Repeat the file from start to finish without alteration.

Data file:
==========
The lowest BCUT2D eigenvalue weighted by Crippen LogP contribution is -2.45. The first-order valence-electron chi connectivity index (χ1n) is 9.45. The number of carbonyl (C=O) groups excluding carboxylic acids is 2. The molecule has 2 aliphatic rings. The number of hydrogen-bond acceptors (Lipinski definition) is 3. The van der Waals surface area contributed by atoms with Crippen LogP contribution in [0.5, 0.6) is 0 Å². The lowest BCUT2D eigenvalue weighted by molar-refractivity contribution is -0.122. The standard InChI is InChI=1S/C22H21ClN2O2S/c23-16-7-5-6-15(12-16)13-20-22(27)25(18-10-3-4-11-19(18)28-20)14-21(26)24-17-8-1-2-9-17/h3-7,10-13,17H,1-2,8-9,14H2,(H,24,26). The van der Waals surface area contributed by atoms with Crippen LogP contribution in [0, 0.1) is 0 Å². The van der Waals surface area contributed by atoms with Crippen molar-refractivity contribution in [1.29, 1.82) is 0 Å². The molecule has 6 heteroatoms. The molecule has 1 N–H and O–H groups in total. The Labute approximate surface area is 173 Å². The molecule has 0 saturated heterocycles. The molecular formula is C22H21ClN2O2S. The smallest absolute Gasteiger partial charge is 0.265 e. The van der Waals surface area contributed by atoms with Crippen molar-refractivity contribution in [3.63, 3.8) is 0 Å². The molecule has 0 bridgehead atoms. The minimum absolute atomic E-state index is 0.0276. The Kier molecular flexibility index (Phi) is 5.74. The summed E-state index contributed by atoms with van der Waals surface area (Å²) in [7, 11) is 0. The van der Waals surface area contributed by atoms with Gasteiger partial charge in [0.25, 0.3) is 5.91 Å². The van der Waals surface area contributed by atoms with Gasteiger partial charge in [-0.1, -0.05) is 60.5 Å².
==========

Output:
The lowest BCUT2D eigenvalue weighted by Crippen LogP contribution is -2.45. The first-order valence-electron chi connectivity index (χ1n) is 9.45. The number of carbonyl (C=O) groups excluding carboxylic acids is 2. The molecule has 2 aliphatic rings. The number of hydrogen-bond acceptors (Lipinski definition) is 3. The van der Waals surface area contributed by atoms with Crippen LogP contribution in [0.5, 0.6) is 0 Å². The lowest BCUT2D eigenvalue weighted by molar-refractivity contribution is -0.122. The standard InChI is InChI=1S/C22H21ClN2O2S/c23-16-7-5-6-15(12-16)13-20-22(27)25(18-10-3-4-11-19(18)28-20)14-21(26)24-17-8-1-2-9-17/h3-7,10-13,17H,1-2,8-9,14H2,(H,24,26). The van der Waals surface area contributed by atoms with Crippen LogP contribution in [0, 0.1) is 0 Å². The van der Waals surface area contributed by atoms with Crippen molar-refractivity contribution in [1.29, 1.82) is 0 Å². The molecule has 6 heteroatoms. The molecule has 1 N–H and O–H groups in total. The Labute approximate surface area is 173 Å². The molecule has 0 saturated heterocycles. The molecular formula is C22H21ClN2O2S. The smallest absolute Gasteiger partial charge is 0.265 e. The van der Waals surface area contributed by atoms with Crippen molar-refractivity contribution in [3.63, 3.8) is 0 Å². The molecule has 0 bridgehead atoms. The minimum absolute atomic E-state index is 0.0276. The Kier molecular flexibility index (Phi) is 5.74. The summed E-state index contributed by atoms with van der Waals surface area (Å²) in [7, 11) is 0. The van der Waals surface area contributed by atoms with Gasteiger partial charge in [0.25, 0.3) is 5.91 Å². The van der Waals surface area contributed by atoms with Gasteiger partial charge in [-0.1, -0.05) is 60.5 Å².